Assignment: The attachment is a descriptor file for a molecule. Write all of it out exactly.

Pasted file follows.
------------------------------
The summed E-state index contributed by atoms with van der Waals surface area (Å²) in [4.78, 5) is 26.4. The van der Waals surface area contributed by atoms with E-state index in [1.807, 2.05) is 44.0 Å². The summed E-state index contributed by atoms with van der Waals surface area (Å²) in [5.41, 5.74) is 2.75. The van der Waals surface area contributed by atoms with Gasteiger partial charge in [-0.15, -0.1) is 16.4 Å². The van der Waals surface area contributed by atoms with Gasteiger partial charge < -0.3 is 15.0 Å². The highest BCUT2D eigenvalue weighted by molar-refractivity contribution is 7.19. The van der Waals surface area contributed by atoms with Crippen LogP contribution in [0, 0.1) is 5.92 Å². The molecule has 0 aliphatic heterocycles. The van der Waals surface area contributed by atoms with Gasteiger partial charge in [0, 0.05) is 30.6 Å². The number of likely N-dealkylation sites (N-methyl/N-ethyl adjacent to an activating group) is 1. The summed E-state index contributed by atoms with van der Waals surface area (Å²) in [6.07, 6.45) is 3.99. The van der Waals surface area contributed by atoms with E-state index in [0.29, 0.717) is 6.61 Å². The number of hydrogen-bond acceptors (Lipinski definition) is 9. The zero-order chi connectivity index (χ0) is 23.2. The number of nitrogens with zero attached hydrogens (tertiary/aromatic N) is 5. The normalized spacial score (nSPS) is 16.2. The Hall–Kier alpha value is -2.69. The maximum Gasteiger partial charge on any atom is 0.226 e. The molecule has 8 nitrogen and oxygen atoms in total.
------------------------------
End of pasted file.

The summed E-state index contributed by atoms with van der Waals surface area (Å²) in [4.78, 5) is 26.4. The van der Waals surface area contributed by atoms with E-state index in [1.807, 2.05) is 44.0 Å². The summed E-state index contributed by atoms with van der Waals surface area (Å²) in [5.41, 5.74) is 2.75. The van der Waals surface area contributed by atoms with Gasteiger partial charge in [-0.15, -0.1) is 16.4 Å². The van der Waals surface area contributed by atoms with Gasteiger partial charge < -0.3 is 15.0 Å². The highest BCUT2D eigenvalue weighted by molar-refractivity contribution is 7.19. The van der Waals surface area contributed by atoms with Crippen LogP contribution in [0, 0.1) is 5.92 Å². The molecule has 0 aliphatic heterocycles. The van der Waals surface area contributed by atoms with Gasteiger partial charge in [0, 0.05) is 30.6 Å². The number of likely N-dealkylation sites (N-methyl/N-ethyl adjacent to an activating group) is 1. The summed E-state index contributed by atoms with van der Waals surface area (Å²) in [6.07, 6.45) is 3.99. The van der Waals surface area contributed by atoms with E-state index in [0.29, 0.717) is 6.61 Å². The number of hydrogen-bond acceptors (Lipinski definition) is 9. The zero-order chi connectivity index (χ0) is 23.2. The number of nitrogens with zero attached hydrogens (tertiary/aromatic N) is 5. The normalized spacial score (nSPS) is 16.2. The Hall–Kier alpha value is -2.69. The maximum Gasteiger partial charge on any atom is 0.226 e. The molecule has 8 nitrogen and oxygen atoms in total.